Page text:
Honeywell V4073A6022 three port zone valve (warning: it's a bit of a saga!)

Now that summer has finally arrived, I decided to have *another* crack at sorting out a minor annoyance with our 30 year old Natural gas fuelled vented pumped Central heating and hot water system.
As per the title, this involves a deficiency with said zone valve, namely the relatively common issue of heat leakage into the radiator circuit when calling only for hot water.
It's been a 'quirk' of the system for the past few years (possibly the past decade... or so). Regarding this problem as merely a 'quirk' arises out of the fact that, rather conveniently, the first floor rads only get very warm as opposed to hot with the ground floor rads remaining stone cold (or just slightly warm) and I'm assuming the 2nd floor rads must be getting some heat but two out of the three have been shut off via their TRV heads so no great loss, especially in the cooler seasons (Winter, Spring *and* Autumn - most of the year, here in Blighty).
The 'uncalled' heat to the first floor rads is rather useful in that whenever we need a bathful or two of hot water in our first floor bathroom, the adjacent bedroom(s) and landing, as well as the bathroom, get the benefit of this 'wasted' energy to remove the chill and provide heating for the towels draped over the rad(s).
However, SWMBI's complaints over the past few years of the rads getting warm when only hot water has been called for, were finally wearing me down so, with the promised heatwave and continuing warm period being forecast by the met office a couple of weeks back, I finally steeled myself to the task of "mending the problem" earlier this week (not the slack jawed response, "I must go out and spend 70 to 150 quid on a complete replacement 3 port valve so I can do a swift swap out regardless of how fixable said valve might turn out to be.").
I part drained the system down (crystal clear fernox/water mix) sufficiently to allow me to remove the valve assembly from the airing cupboard plumbing on the half landing just below the first floor where the hot water tank and the CH pump reside (the boiler, a floor standing Ideal Mexico Super 100, resides in the basement).
The valve location makes working on the motor head assembly extremely awkward to say the least, and being the earlier version of the V4073A (did I mention it was 30 years old?), I knew there was no mileage in assuming there'd be the remotest possibility of being able to swap out the motor head without a part drain down regardless.
It was at this point that my futile efforts at undoing the A and B Compression joints (28 and 22 mm pipework respectively) reminded me that I'd previously tried to tackle the problem in a prior year (the vagueness of my recollection - more a sense of de ja vue really, suggests this could have been several years earlier). I'd managed to slacken the AB 28mm compression joint with only a level of difficulty just this side of insurmountable.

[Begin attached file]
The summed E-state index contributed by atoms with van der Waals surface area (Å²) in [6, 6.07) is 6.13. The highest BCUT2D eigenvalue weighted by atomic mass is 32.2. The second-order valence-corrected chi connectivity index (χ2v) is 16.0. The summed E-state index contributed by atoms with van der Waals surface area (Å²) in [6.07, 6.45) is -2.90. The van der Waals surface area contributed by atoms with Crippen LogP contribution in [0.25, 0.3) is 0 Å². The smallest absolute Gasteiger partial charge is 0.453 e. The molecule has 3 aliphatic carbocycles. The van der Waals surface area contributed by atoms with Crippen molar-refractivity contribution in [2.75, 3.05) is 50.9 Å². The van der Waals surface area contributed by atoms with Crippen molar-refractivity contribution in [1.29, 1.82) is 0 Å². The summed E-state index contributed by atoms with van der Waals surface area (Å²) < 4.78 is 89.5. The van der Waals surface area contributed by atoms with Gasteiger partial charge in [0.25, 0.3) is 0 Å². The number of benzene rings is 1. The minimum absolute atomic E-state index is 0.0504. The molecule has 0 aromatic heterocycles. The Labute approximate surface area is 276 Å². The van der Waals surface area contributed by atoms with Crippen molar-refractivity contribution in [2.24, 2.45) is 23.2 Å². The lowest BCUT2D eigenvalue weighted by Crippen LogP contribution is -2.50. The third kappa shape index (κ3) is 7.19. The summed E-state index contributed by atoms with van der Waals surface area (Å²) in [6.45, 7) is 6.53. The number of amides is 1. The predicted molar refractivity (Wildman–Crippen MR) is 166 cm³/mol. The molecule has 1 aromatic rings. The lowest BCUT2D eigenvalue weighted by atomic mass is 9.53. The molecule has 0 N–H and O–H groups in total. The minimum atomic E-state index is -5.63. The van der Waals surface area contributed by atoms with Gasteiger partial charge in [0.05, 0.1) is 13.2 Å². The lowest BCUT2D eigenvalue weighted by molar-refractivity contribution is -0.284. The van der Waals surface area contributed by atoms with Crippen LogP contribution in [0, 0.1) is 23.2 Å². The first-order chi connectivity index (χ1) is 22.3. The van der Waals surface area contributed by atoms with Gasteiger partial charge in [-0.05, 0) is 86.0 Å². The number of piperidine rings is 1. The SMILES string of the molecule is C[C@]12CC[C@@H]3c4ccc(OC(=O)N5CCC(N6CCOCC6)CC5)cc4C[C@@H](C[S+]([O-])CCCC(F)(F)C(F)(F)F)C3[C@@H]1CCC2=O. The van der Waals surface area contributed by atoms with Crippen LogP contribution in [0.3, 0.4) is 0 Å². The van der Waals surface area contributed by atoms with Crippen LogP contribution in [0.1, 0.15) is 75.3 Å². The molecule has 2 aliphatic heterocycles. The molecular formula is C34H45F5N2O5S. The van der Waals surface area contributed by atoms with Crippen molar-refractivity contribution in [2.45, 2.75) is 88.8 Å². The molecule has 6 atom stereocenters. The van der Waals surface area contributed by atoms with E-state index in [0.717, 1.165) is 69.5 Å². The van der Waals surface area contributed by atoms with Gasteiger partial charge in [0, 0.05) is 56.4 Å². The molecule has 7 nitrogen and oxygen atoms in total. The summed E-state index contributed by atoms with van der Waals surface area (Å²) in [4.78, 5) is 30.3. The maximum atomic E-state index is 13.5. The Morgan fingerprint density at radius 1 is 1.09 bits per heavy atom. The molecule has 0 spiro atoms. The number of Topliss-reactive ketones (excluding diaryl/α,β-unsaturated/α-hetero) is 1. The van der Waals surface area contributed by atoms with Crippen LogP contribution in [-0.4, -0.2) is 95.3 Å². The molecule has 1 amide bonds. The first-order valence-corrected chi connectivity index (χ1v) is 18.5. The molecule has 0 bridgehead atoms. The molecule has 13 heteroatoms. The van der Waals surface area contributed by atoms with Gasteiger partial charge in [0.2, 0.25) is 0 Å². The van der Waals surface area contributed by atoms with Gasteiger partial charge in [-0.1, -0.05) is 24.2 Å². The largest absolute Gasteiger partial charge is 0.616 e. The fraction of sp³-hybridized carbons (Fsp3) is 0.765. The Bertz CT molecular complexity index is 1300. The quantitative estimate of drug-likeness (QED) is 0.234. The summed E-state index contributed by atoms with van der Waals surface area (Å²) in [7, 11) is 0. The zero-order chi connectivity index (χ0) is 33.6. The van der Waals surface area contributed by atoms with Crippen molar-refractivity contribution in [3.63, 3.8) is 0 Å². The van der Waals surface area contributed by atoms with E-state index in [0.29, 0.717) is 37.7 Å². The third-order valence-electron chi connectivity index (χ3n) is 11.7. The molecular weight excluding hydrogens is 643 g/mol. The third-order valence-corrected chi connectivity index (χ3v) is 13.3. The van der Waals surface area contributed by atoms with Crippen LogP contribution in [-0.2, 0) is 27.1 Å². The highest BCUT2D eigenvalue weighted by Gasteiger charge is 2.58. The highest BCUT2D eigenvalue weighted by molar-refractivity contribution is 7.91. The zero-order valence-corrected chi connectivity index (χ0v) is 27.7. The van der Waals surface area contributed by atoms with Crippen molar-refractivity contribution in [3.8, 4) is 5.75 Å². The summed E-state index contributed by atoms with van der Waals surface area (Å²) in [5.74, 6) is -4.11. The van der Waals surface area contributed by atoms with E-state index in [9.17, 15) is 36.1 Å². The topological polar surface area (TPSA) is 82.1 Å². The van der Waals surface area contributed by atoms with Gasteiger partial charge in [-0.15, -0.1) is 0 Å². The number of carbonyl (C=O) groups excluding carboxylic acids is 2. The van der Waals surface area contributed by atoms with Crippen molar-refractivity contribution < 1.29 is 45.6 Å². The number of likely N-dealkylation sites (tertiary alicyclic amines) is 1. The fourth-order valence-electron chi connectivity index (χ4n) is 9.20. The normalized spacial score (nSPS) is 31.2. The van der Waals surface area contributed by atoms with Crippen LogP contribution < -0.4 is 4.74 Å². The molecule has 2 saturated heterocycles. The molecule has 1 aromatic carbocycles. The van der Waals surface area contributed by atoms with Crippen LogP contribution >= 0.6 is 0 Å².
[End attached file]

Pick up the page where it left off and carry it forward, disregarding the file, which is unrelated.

What I was lacking was an open ended 1 1/2 inch (38mm) AF spanner or adjustable wrench that could open its jaws to that distance (the largest such wrench I had was marked as "300 mm" (aka 12 inch handle) which only opened out to 36mm AF. There seems to be a shyness about indicating the maximum AF dimension, possibly based on sound engineering practice that you could calculate the maximum AF size any sane tool designer would choose to go with any particular handle length - in my case, I guess a 15 inch wrench would be what was required (jaw width to handle length ratio of 12% seemingly being the perceived wisdom amongst sane designers of quality adjustable wrenches).
I only mention this after looking at a 12 inch adjustable in B&Q that was *calibrated!* to a 42mm jaw opening with an extra 2 or 3mm to spare and wisely reconsidered the RoI on a tool with a 15% jaw width to handle length ratio priced at 16 quid. If they'd had a 15 inch wrench based on the 12% design rule at that price, I'd have bought it, no hesitation.
As it turned out, I'd made a *very* wise choice when I dropped into a local second hand tool shop, on our journey home (which my SWMBI had wrongly assumed was no longer in business on account of the fact that most of the other shops in that road had disappeared). Hint to the wise, trust your own instincts and verify for yourself any bad news offered by your other half in regard of such matters.
Within 2 minutes of entering said emporium (including 90 seconds of swift banter with the proprietor before asking the important question), I'd dug out the required 1 1/2 inch AF open ended spanner from the box I'd been directed to.
Normally, in such emporia, I'd try to haggle the price down, no matter how low it was to begin with. In this case, I felt it would be just a little bit churlish of me to haggle over his 4 quid asking price considering the fiver's worth of unleaded me and the XYL had already squandered in a fruitless trip to a market where the Sunday tool stall magically becomes something else in mid-week and the not so local Aldi nearby whilst *still* having stock of a Jumbo Spanner set for a reasonable £29.99, turns out to be not quite so 'jumbo sized' as I'd hoped (it maxed out at a rather pathetic 32mm AF open ender).